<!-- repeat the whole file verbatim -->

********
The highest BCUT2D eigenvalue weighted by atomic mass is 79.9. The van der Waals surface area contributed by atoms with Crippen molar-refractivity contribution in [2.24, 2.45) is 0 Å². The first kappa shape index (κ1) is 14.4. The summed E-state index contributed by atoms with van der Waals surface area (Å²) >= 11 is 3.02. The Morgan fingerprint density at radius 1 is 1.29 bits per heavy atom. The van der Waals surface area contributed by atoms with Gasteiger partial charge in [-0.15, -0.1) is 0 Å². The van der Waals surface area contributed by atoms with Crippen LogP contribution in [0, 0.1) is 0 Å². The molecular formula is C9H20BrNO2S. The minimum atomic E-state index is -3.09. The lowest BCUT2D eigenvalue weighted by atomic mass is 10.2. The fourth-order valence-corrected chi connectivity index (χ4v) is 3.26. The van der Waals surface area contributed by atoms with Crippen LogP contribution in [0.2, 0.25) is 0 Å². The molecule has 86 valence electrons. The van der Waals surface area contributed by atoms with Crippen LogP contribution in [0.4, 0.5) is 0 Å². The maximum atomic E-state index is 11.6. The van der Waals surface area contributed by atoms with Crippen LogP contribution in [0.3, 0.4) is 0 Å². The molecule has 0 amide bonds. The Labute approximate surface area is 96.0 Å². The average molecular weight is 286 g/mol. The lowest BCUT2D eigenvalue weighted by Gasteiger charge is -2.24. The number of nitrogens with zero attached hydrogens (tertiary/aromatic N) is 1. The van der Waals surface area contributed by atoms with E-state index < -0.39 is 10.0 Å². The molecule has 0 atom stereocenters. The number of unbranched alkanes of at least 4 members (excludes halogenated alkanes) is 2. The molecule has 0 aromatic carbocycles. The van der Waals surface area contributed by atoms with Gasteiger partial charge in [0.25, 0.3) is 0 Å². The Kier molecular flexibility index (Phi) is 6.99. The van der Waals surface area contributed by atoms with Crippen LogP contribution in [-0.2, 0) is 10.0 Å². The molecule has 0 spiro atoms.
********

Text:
The highest BCUT2D eigenvalue weighted by atomic mass is 79.9. The van der Waals surface area contributed by atoms with Crippen molar-refractivity contribution in [2.24, 2.45) is 0 Å². The first kappa shape index (κ1) is 14.4. The summed E-state index contributed by atoms with van der Waals surface area (Å²) >= 11 is 3.02. The Morgan fingerprint density at radius 1 is 1.29 bits per heavy atom. The van der Waals surface area contributed by atoms with Gasteiger partial charge in [-0.15, -0.1) is 0 Å². The van der Waals surface area contributed by atoms with Crippen LogP contribution in [0, 0.1) is 0 Å². The molecular formula is C9H20BrNO2S. The minimum atomic E-state index is -3.09. The lowest BCUT2D eigenvalue weighted by atomic mass is 10.2. The fourth-order valence-corrected chi connectivity index (χ4v) is 3.26. The van der Waals surface area contributed by atoms with Crippen LogP contribution in [0.2, 0.25) is 0 Å². The molecule has 86 valence electrons. The van der Waals surface area contributed by atoms with Crippen LogP contribution in [0.4, 0.5) is 0 Å². The maximum atomic E-state index is 11.6. The van der Waals surface area contributed by atoms with Crippen LogP contribution in [0.3, 0.4) is 0 Å². The molecule has 0 amide bonds. The Labute approximate surface area is 96.0 Å². The average molecular weight is 286 g/mol. The lowest BCUT2D eigenvalue weighted by Gasteiger charge is -2.24. The number of nitrogens with zero attached hydrogens (tertiary/aromatic N) is 1. The van der Waals surface area contributed by atoms with E-state index < -0.39 is 10.0 Å². The molecule has 0 atom stereocenters. The number of unbranched alkanes of at least 4 members (excludes halogenated alkanes) is 2. The molecule has 0 aromatic carbocycles. The van der Waals surface area contributed by atoms with Gasteiger partial charge in [0.25, 0.3) is 0 Å². The Kier molecular flexibility index (Phi) is 6.99. The van der Waals surface area contributed by atoms with Crippen LogP contribution in [-0.2, 0) is 10.0 Å². The molecule has 0 spiro atoms.